So what were/are these tracks like? The first thing to say is that there's no trace of the Diddley and Berry sounds the lads had grown up with. Nor is there any real evidence of the Chicago blues they loved. There is some blues but it's not so easy to trace. "High and Dry" relates more to songs like "San Francisco Bay Blues" originally from Jesse Fuller but made popular by Ramblin' Jack Elliott. Ramblin' Jack was popular with the folk cum arty crowd in London with whom both Jagger and Richard had had some relationship (and not always amicable according to Keef's book). The old-timey sound of this track was utterly unlike anything the Stones had done before. Another blues track, "Goin' Home" is at once both more and less conventional in terms of blues. More, in that it uses recognised blues patterns. Less in that it strings all these together in one very long instrumental. The idea, and indeed, ambition, was good but the execution didn't quite match it - perhaps this idea might have been worth revisiting when Mick Taylor was on board.

The other songs are mixed and colourful: "Lady Jane" is a baroque cum historic number reminiscent of the Stones penned, Marianne Faithfull number, "As Tears go by"; "Think" and "Out of time" are melodramatic numbers written for Chris Farlowe, a London based white soul singer; "Take it or leave it" is light and poppy and formed a pretty good single for the Searchers; "Mother's little helper" is social comment - something the Stones hadn't concerned themselves with up to now; "Stupid Girl" has, perhaps, unfortunate words but is still a very neat little rocker; "Under my thumb" could well be bracketed with "Stupid Girl" but it has a light almost jazzy feel; and "I am Waiting" is one with an air of mystery.

Not only the songs but the instrumentation was new on this album. The story is of Brian Jones being let loose in a music shop. Certainly there's an argument that this was Jones' greatest hour - he features on more instruments than you can imagine - if there are some unusual sounds on a song then they most likely came from something played by Brian. But these sounds aren't gratuitous - they work.

There are a few throwaway songs here (mainly on the old vinyl side two) but every track has some attractions and a few are real standouts. When I first heard the album, back in those days, I was turned, overnight from a blues snob to someone who was interested in lots more forms of music (and whose next step was to go out and buy Dylan albums). It is still that good? Most definitely. To it's the first of the Rolling Stones classic albums.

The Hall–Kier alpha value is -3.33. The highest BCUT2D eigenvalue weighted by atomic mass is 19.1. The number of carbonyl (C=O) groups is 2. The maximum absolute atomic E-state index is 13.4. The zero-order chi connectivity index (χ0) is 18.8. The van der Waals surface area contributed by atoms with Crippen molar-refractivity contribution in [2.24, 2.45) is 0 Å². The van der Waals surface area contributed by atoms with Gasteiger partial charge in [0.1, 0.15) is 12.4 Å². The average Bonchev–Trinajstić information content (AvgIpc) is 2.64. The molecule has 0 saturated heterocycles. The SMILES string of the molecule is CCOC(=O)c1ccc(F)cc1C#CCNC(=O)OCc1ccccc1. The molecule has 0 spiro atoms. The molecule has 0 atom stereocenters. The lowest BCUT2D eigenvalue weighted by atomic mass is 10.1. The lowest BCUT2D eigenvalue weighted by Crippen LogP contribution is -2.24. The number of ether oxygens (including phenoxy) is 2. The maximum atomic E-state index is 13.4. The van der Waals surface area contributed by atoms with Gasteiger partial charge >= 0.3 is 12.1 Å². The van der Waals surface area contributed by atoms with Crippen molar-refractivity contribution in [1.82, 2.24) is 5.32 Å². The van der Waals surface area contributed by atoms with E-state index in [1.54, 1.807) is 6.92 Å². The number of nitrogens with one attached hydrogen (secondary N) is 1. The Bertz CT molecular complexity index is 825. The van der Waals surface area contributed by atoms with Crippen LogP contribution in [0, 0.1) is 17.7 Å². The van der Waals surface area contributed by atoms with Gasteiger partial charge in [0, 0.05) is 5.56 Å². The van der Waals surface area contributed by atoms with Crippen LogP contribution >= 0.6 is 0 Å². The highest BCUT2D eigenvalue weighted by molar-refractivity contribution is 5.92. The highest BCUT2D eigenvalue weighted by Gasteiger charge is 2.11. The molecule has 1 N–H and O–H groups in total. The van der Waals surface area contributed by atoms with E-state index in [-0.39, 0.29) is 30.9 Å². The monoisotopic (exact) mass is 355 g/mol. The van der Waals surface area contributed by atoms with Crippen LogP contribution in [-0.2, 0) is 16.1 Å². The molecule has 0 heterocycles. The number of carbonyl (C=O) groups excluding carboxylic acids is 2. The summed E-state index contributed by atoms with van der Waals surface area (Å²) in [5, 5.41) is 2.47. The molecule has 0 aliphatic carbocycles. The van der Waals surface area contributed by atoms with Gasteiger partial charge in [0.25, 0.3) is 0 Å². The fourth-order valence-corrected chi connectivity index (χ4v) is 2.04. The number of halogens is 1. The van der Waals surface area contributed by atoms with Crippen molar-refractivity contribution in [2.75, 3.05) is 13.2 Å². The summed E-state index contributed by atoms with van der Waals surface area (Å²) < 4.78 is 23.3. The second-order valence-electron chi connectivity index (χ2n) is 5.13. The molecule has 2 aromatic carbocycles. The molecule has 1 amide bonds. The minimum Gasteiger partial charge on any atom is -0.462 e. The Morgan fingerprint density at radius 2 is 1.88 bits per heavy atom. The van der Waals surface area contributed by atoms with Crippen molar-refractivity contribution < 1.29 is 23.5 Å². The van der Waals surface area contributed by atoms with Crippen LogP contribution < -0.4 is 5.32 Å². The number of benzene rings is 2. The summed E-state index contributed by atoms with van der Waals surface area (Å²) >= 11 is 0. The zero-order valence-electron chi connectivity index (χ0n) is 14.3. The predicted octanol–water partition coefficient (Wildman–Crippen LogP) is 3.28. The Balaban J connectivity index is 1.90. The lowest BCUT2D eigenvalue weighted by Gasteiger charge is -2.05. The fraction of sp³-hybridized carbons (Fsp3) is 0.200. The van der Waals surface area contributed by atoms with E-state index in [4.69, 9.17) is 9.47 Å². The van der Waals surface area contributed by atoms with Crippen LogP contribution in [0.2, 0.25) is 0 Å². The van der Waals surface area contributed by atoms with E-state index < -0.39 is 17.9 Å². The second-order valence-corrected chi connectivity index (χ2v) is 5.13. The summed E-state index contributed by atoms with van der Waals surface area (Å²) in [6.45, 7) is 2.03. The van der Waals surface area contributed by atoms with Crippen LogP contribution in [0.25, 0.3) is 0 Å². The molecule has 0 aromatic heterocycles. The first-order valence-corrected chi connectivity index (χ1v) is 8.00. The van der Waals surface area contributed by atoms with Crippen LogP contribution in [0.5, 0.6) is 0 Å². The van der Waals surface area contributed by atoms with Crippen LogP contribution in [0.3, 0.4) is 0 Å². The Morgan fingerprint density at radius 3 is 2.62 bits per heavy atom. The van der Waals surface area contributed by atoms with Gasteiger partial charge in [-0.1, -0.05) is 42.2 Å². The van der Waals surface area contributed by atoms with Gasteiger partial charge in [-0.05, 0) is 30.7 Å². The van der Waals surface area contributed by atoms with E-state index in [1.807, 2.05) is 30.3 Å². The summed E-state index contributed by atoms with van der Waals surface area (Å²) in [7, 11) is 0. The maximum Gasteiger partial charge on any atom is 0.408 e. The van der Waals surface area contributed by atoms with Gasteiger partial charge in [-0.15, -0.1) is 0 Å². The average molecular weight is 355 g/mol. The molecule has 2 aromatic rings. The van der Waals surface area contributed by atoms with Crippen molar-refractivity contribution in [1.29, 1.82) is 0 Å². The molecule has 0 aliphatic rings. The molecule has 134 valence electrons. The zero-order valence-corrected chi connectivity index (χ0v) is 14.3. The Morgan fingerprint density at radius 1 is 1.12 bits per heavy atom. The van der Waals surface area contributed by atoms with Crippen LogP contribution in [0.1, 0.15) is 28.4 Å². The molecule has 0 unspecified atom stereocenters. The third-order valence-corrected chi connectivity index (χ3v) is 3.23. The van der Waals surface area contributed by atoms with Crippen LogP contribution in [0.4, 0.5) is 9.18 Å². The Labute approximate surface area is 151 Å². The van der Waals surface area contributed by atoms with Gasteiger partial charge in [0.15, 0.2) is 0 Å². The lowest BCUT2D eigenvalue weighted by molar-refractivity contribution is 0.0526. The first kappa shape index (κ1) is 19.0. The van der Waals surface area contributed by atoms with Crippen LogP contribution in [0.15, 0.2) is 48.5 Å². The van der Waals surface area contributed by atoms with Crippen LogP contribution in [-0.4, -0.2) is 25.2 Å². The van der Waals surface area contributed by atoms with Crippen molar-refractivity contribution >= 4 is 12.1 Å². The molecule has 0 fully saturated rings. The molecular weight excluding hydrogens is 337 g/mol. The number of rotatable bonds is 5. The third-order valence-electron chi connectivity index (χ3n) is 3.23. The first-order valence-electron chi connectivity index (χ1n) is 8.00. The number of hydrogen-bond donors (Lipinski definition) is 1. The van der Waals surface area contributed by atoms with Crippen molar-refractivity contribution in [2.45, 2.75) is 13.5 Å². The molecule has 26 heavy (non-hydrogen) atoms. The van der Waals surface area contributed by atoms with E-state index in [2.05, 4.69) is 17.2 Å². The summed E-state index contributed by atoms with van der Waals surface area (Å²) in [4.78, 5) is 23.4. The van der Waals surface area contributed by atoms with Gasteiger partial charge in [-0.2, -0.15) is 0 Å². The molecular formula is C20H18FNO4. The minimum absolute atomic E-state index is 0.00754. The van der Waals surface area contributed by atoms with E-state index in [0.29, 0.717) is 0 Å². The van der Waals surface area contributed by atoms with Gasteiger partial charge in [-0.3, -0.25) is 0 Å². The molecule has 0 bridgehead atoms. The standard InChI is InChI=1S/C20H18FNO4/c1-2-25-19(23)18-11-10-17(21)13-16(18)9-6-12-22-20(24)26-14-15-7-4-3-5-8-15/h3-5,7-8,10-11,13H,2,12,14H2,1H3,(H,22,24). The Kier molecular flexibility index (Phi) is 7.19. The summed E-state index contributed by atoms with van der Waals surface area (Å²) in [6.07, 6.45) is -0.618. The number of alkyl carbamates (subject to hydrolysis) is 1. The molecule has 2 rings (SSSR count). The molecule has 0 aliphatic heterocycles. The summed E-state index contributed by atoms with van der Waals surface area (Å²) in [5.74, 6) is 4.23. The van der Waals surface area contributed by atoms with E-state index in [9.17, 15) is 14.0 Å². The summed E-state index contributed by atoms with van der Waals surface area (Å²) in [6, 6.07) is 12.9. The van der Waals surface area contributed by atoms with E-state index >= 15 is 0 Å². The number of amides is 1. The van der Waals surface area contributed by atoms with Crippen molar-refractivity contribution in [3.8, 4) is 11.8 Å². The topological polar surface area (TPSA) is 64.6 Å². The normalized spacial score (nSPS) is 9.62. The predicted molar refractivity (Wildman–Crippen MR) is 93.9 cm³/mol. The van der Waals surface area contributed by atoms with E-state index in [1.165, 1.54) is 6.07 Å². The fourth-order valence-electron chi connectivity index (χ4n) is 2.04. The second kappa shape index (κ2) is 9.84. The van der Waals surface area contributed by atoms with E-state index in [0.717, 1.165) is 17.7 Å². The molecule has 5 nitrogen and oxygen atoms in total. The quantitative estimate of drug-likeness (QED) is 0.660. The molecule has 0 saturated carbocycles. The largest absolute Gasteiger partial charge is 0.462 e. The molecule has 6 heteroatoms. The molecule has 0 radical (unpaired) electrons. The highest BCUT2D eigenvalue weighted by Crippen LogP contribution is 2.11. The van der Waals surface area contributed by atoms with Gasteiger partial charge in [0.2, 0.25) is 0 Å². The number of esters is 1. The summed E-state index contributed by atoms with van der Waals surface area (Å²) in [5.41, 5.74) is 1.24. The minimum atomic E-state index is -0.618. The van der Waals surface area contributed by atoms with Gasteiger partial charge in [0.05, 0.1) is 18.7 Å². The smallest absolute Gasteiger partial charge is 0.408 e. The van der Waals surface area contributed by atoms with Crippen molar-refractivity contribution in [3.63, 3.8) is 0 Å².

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VINE VOICEon 1 October 2006
I think it's fair to say that to a point 'Aftermath' is greater than the sum of its parts.
That's not to say the songs are necessarily inferior but it's the culminative effect of the broad soundscope created primarily by Brian Jones that is perhaps its greatest strength. Brian dabbles with all types of sounds including rarely played instruments such as the dulcimer, marimbas and sitar to create arguably the most colourfully varied sound to be found within the entire Stones catalogue. Brian (and the Stones) never choose the obvious as a number of these songs could just as easily have been arranged to accommodate more traditional 'rock' arrangements. 'Lady Jane' with its dulcimer and harpsicord instrumentation could just as easily be mistaken for a 16th century Elizabethan ballad.
'Aftermath' does contain more than its fair share of great songs, however, in particular 'Mother's Little Helper', 'Lady Jane', 'Under My Thumb', 'I Am Waiting' and 'Out Of Time' - each one of them highlighting a different aspect of the range of Brian's instrumentation. It's not quite the typical Stones sound that one unacquinted with their albums would be familiar with but it's nonetheless crucial in understanding what the Stones are all about.
It's probably true to say there are a few fillers ('It's Not Easy', 'What To Do' etc.) and the eleven minute 'Going Home' doesn't seem to go anywhere but these songs fit into such a seductive whole that it hardly matters.
Many present day Stones fans long for the return of virtuoso guitarist (and Brian Jones replacement) Mick Taylor to help them reconnect with their primary influence the blues, but upon listening to this album it would be perhaps a good idea also for the Stones to reconnect with some of the more unusual influences Brian Jones brought to the group.
'Aftermath' is certainly the Stones first great album and a reminder that there needn't be limitations in what popular music can aspire to. There certainly wasn't at the time of the album's release back in 1966.